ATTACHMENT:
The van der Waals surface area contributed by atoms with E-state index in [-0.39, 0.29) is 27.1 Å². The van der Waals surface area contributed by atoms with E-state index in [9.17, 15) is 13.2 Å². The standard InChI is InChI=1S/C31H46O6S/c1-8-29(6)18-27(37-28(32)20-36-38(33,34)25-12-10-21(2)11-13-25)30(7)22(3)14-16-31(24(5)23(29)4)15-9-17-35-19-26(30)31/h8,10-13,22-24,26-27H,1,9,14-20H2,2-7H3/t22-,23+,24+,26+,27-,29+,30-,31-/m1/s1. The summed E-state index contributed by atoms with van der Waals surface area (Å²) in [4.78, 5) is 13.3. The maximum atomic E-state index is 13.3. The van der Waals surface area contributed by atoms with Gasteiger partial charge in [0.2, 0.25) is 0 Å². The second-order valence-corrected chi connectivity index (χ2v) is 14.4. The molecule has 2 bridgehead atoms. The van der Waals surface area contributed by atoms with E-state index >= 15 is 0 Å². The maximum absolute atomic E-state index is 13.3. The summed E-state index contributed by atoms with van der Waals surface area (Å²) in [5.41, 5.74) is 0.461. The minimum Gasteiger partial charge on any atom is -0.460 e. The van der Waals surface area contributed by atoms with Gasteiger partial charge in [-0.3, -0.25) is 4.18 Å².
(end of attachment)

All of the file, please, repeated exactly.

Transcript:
The van der Waals surface area contributed by atoms with E-state index in [-0.39, 0.29) is 27.1 Å². The van der Waals surface area contributed by atoms with E-state index in [9.17, 15) is 13.2 Å². The standard InChI is InChI=1S/C31H46O6S/c1-8-29(6)18-27(37-28(32)20-36-38(33,34)25-12-10-21(2)11-13-25)30(7)22(3)14-16-31(24(5)23(29)4)15-9-17-35-19-26(30)31/h8,10-13,22-24,26-27H,1,9,14-20H2,2-7H3/t22-,23+,24+,26+,27-,29+,30-,31-/m1/s1. The summed E-state index contributed by atoms with van der Waals surface area (Å²) in [4.78, 5) is 13.3. The maximum atomic E-state index is 13.3. The van der Waals surface area contributed by atoms with Gasteiger partial charge in [0.2, 0.25) is 0 Å². The second-order valence-corrected chi connectivity index (χ2v) is 14.4. The molecule has 2 bridgehead atoms. The van der Waals surface area contributed by atoms with E-state index >= 15 is 0 Å². The maximum absolute atomic E-state index is 13.3. The summed E-state index contributed by atoms with van der Waals surface area (Å²) in [5.41, 5.74) is 0.461. The minimum Gasteiger partial charge on any atom is -0.460 e. The van der Waals surface area contributed by atoms with Gasteiger partial charge in [-0.3, -0.25) is 4.18 Å².